If you’re into watching CNBC or another market news outlet, one common theme these days is that of a potential recession and poor investment results throughout 2023.
While the doomsayers may lead you to believe that the time to escape the market is here or near, it’s important to remember the reasons to ignore them.
Reason #1: You’re investing for the long-term
In most cases, you likely have investments that you hope will grow to large numbers over many years. Maybe these investments are for retirement or to pass along to family members. Whatever the reason, these funds do not need to be accessed anytime soon. This gives investments plenty of time to recover if they suffer a short-term pullback due to a recession or market correction.
But by pulling out the funds, you’re making a short-term decision. You’re stating that the market will pull back now. Maybe it will, maybe it won’t. No one actually knows that level of detail. Meanwhile, you could be triggering a taxable divestment, the market could continue forward – leaving you buying in at a higher price – or you pull out and the market recovers, leaving you missing the rebound.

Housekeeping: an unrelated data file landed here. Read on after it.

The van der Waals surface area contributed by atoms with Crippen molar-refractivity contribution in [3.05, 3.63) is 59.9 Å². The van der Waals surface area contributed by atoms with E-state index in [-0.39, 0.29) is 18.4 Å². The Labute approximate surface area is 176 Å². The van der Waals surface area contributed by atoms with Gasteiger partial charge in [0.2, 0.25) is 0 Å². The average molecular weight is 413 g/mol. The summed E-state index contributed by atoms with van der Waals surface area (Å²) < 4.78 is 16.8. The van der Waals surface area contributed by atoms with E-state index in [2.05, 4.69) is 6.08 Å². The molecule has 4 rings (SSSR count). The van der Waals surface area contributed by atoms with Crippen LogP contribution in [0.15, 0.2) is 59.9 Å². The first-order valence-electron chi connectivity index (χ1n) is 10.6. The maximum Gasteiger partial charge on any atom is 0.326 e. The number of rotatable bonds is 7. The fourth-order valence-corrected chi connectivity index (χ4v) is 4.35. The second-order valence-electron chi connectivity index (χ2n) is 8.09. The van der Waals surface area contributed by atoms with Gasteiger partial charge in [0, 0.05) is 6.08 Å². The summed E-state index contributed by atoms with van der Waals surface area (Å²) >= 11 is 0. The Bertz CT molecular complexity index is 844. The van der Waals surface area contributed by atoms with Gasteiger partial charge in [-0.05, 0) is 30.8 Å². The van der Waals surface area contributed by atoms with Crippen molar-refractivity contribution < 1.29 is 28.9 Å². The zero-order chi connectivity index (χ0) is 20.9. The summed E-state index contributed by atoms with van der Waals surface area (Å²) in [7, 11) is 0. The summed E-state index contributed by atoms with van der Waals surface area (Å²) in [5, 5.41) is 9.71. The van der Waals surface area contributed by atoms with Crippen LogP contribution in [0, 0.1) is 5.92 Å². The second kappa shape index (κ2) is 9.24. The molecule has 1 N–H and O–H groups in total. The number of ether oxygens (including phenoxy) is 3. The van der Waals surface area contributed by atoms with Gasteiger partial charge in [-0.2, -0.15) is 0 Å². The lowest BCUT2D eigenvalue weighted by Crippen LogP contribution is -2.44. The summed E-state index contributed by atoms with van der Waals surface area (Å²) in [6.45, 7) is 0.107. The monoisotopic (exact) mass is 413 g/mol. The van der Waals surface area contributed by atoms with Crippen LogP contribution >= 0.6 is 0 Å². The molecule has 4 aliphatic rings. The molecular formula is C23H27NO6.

Don’t make a short-term decision with your long-term funds. By selling, that’s really what you’re doing.
Reason #2: It goes against your financial plan
When developing a financial plan, one thing we consider is how the market will grow over many years. Looking at the short-term ups and downs of the market does not provide you with a clear sense of where you will stand 10 or 20 years from now. In fact, it’s counterproductive since we can get lost in the noise of short-term figures.
Instead, if you have a desire to pull out of the market when the potential for a downturn rears its head, then it may require returning to your plan to ensure you have the proper asset allocation based on your own risk tolerance. If a downturn in stocks leads to sleepless nights, then it’s likely time to reconsider if one should have that much exposure to stocks, as a general example.
If, instead, you simply want to divest to reduce your losses today, then it’s time to look back at your financial plan to see what it could mean for the long-term.
Reason #3: Your portfolio doesn’t consist of one asset
It’s easy, when watching the news, to see headline figures like “The S&P 500 down 10%” and think that means your portfolio has fallen 10%. That’s not true because your portfolio should have diversification. While this likely encompasses different index funds, it covers stocks, bonds and international exposure as well.
There’s no headline that highlights your own, individual portfolio. And looking broadly to determine what you should do with your diversified assets will not leave you in the best position.
Instead, it’s important when you see such figures to remember that’s why you diversify. It won’t keep your portfolio from ever losing money. But, in the long run, it will protect it from isolated, short-term events.